- US Markit Preliminary PMI improved to 51.9 in Aug vs 51.5 exp and 51.4 prev
- US Initial Jobless Claims increased to 372k last week vs 365k exp and 366k prev
- Most brokers now appear to expect some sort of Fed easing in September, with the extension of the rate guidance as the consensus favorite.
- EU PMI in Aug:
- Mfg improved to 45.3 vs 44.2 exp and 44 prev
- Services declined to 47.5 vs 47.7 exp and 47.9 prev. Looks like German Service companies drove the miss.
HSBC Flash Mfg PMI declined to 47.8 in Aug vs 49.3 prev
NYT: So many auto factories have opened in China in the last two years that the industry is only operating at about 65 percent of full capacity — far below the 80 percent usually needed for profitability. Yet so many new factories are being built that, according to the Chinese government’s National Development and Reform Commission, the country’s auto manufacturing capacity is on track to increase again in the next three years by an amount equal to all the auto factories in Japan, or nearly all the auto factories in the United States.
- Fri: US DGO
- Mon: German IFO, Dallas Fed
- Tues: US Consumer Confidence, Richmond Fed
- Wed: German CPI, US Pending Home Sales, South Korea PMI,
Commentary & Links:
The BoE published a study of the effects of QE today that is quite interesting. It acknowledges that because of wealth inequality, the benefits of QE predominately helped the wealthy. But there is more to the story.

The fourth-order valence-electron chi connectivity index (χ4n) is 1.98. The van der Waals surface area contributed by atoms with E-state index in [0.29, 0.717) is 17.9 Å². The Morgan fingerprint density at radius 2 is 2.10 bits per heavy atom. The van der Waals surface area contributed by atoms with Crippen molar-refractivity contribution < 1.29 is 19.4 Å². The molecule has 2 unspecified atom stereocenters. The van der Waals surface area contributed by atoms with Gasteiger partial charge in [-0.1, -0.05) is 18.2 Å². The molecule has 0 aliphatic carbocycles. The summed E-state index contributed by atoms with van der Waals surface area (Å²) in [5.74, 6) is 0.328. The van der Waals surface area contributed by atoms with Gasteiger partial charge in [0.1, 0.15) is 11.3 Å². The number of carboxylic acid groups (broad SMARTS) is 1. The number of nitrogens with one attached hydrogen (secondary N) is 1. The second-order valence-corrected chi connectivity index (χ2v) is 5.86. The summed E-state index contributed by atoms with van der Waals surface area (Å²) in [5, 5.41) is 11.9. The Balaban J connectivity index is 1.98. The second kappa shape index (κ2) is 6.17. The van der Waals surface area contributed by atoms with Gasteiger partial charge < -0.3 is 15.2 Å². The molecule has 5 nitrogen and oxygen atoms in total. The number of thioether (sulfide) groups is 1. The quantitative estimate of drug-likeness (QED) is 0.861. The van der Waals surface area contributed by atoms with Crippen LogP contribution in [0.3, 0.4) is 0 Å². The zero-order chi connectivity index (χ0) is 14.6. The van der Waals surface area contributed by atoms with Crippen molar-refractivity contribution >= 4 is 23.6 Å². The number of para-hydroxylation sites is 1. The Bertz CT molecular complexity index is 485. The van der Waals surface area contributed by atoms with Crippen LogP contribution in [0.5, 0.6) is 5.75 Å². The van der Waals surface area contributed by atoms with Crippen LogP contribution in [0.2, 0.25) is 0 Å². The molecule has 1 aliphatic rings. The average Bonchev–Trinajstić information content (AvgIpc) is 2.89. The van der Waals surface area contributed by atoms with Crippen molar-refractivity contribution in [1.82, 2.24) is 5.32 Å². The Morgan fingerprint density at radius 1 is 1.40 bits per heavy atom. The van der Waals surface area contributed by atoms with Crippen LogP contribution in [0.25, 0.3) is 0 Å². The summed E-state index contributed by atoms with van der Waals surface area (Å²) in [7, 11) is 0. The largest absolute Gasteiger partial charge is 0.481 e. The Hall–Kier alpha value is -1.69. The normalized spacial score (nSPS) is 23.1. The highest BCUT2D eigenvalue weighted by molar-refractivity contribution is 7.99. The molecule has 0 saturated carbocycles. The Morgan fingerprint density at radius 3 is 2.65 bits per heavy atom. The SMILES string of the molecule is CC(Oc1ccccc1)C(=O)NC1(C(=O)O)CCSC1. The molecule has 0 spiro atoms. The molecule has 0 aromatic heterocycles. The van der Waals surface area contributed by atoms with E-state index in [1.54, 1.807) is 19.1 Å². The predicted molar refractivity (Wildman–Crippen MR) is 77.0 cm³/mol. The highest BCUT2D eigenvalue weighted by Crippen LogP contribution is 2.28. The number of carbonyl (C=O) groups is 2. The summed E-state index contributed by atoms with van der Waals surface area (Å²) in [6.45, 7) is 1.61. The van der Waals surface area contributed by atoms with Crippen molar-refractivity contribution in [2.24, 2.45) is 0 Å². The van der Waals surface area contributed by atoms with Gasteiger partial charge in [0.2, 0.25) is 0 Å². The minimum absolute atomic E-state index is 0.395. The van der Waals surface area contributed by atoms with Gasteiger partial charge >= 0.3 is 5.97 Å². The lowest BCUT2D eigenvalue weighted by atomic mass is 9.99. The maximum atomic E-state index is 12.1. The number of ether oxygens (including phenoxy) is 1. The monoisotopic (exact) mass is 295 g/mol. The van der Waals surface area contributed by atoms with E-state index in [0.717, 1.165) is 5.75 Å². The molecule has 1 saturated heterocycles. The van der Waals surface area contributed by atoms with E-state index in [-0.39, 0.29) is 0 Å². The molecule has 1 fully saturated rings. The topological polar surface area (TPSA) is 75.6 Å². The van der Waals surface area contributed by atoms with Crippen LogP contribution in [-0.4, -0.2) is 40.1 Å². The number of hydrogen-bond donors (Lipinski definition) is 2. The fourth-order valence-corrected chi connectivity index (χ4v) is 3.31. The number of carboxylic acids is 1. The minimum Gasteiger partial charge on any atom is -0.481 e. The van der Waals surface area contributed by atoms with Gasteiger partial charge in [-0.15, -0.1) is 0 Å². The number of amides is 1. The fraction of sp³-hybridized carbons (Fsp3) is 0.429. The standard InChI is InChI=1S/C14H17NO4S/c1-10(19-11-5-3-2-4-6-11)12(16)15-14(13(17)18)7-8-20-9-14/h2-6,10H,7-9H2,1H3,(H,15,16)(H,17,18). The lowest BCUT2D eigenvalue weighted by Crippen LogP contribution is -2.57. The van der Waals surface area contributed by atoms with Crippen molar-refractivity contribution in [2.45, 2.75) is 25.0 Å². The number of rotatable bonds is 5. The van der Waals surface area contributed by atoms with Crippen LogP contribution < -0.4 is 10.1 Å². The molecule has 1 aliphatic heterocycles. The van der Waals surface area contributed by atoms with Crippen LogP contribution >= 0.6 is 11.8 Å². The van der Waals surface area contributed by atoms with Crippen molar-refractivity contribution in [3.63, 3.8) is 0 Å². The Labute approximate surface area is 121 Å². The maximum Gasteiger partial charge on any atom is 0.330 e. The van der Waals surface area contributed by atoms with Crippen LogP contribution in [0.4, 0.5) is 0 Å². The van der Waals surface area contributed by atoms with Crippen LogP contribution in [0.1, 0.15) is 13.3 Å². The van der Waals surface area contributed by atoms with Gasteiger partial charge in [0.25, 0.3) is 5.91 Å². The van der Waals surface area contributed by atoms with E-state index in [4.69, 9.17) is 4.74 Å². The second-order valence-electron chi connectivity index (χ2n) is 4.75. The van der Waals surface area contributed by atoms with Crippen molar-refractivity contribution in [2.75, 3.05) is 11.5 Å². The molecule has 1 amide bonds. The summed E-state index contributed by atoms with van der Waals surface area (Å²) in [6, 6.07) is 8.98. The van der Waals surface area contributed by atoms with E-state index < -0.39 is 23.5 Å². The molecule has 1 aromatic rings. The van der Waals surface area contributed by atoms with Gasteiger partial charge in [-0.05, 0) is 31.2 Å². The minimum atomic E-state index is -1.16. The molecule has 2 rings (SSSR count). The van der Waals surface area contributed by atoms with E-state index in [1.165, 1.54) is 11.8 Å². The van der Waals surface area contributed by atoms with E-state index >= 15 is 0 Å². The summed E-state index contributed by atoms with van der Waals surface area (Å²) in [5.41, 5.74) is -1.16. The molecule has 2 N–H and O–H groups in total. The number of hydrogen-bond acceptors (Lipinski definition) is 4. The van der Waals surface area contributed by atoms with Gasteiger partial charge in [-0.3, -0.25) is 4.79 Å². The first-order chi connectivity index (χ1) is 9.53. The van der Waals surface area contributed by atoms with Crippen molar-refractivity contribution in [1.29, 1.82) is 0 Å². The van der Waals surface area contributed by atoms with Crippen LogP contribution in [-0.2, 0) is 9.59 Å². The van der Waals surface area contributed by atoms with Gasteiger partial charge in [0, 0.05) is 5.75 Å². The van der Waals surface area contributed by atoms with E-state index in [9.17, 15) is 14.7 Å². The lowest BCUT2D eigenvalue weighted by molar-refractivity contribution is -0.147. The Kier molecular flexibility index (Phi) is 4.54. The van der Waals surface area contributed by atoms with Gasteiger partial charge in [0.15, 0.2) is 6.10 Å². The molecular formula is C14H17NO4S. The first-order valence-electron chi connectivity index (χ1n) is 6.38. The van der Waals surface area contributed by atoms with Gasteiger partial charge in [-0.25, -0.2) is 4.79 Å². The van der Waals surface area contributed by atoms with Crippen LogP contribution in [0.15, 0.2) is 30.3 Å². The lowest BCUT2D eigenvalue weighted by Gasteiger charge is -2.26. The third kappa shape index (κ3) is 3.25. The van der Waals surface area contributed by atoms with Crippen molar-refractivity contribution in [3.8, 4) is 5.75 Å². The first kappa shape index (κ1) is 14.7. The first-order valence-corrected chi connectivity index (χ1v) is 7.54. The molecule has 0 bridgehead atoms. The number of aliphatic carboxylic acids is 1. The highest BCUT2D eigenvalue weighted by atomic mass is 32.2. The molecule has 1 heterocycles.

One of the ways monetary and fiscal stimulus interact is that the increase in asset prices resulting from lower discount rates tends to increase capital gains, which in turn increases tax revenue. Ceteris paribus, this allows the government to pursue a more simulative fiscal policy. However, the sharp decline in capital gains taxes along with loopholes and tax evasion over the past few decades has sharply weakened this relationship.
Furthermore, the sharp decline in real interest rates is in effect a wealth transfer, from people who have not saved much (the young) to those who already have assets. (the elderly) This is of course because falling real interest rates increases the present value of cash flow streams and hence asset prices & retirement accounts. By definition, this also decreases future gains in real prices, which penalizes those trying to save. It is not a coincidence that the young, uneducated / poor segment of the population is experiencing much higher rates of poverty than the old & educated segment.
In general, I believe that the increased concentration of wealth has both increased financial asset volatility but also weakened policy makers’ abilities to stabilize it. A continuation of this trend of greater wealth inequality and more volatile business cycles is ultimately destabilizing for the political economy. Tea Partiers and Objectivists should to take note, and think beyond the next election cycle. The Gilded Age lead to the Progressive Era. A similar political swing could result in many more poor voters echoing the Cookie Monster in asking, Share It Maybe?